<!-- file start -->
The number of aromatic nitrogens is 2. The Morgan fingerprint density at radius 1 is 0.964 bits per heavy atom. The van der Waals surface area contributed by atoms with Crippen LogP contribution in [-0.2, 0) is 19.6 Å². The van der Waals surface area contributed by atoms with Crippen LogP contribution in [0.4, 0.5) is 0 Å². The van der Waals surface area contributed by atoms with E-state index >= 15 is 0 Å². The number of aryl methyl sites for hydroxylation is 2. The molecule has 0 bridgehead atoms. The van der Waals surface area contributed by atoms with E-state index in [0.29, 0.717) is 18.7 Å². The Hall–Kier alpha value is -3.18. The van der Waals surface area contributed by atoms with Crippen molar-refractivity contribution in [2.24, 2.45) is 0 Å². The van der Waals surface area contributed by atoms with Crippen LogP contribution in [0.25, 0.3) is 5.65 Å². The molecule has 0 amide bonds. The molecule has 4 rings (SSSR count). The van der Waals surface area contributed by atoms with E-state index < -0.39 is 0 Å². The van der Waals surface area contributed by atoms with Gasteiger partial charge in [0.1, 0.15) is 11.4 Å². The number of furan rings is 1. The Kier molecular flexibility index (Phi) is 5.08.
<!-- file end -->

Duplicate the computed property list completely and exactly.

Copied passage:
The number of aromatic nitrogens is 2. The Morgan fingerprint density at radius 1 is 0.964 bits per heavy atom. The van der Waals surface area contributed by atoms with Crippen LogP contribution in [-0.2, 0) is 19.6 Å². The van der Waals surface area contributed by atoms with Crippen LogP contribution in [0.4, 0.5) is 0 Å². The van der Waals surface area contributed by atoms with E-state index >= 15 is 0 Å². The number of aryl methyl sites for hydroxylation is 2. The molecule has 0 bridgehead atoms. The van der Waals surface area contributed by atoms with E-state index in [0.29, 0.717) is 18.7 Å². The Hall–Kier alpha value is -3.18. The van der Waals surface area contributed by atoms with Crippen molar-refractivity contribution in [2.24, 2.45) is 0 Å². The van der Waals surface area contributed by atoms with Crippen LogP contribution in [0.25, 0.3) is 5.65 Å². The molecule has 0 amide bonds. The molecule has 4 rings (SSSR count). The van der Waals surface area contributed by atoms with E-state index < -0.39 is 0 Å². The van der Waals surface area contributed by atoms with Gasteiger partial charge in [0.1, 0.15) is 11.4 Å². The number of furan rings is 1. The Kier molecular flexibility index (Phi) is 5.08.